The tobacco industry in Indonesia is inseparable from controversies and problems related to children’s rights. To date, the tobacco industry has not accepted its responsibility for the high number of child labour in tobacco plantations in its supply chain. Child labour in tobacco plantations work by directly handling tobacco plants, applying pesticides to crops, and performing hazardous physical work in extreme heat.
Hazardous working conditions pose both short-term and long- term health risks for children. One of the dangers that haunt child labour in tobacco plantations is Green Tobacco Sickness (GTS), which is a variety of health disorders caused by exposure to nicotine in tobacco leaves both during harvesting and processing of tobacco.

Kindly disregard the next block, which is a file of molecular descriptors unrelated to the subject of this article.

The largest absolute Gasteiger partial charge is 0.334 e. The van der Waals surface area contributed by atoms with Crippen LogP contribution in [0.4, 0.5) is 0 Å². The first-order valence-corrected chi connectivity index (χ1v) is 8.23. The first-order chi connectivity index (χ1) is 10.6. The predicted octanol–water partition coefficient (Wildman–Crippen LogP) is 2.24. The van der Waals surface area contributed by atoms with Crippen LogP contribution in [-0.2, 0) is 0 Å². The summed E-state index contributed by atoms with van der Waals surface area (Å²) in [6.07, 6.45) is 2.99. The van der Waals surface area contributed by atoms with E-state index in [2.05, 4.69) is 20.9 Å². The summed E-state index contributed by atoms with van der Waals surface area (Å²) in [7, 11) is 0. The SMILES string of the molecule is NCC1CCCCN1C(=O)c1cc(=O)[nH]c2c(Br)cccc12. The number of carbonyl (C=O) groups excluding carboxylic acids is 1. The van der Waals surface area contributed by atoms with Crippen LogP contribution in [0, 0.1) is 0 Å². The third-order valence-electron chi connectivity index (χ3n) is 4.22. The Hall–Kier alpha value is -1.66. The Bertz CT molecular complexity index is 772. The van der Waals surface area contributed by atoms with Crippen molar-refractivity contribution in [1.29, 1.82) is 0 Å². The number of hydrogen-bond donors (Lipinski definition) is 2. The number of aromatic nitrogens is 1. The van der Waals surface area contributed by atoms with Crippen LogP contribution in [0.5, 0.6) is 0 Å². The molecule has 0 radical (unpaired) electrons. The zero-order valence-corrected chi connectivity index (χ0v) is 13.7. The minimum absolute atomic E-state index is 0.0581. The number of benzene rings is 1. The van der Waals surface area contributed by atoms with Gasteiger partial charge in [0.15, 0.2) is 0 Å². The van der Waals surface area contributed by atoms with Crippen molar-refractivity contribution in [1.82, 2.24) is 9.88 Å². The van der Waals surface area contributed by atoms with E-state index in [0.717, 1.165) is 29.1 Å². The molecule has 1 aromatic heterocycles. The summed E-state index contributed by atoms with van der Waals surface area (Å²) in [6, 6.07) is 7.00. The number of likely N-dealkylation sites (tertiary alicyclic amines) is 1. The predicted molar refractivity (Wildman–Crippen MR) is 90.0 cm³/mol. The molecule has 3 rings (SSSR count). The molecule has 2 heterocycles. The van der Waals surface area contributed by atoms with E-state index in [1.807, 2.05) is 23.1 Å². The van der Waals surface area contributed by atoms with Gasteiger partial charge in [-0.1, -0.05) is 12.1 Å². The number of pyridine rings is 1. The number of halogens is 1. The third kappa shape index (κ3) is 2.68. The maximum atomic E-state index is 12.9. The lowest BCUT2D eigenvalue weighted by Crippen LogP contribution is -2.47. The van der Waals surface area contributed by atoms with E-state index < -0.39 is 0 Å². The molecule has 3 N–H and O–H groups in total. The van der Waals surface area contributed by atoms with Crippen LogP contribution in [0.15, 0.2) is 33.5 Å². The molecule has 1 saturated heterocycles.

In a cruel twist, the tobacco industry also takes advantage of cigarette sales through advertising, promotions, and sponsorships targeting children as their consumers. Children are often exposed to various aggressive marketing tactics of the tobacco industry even around their school environment, luring them to smoke cigarettes from an early age.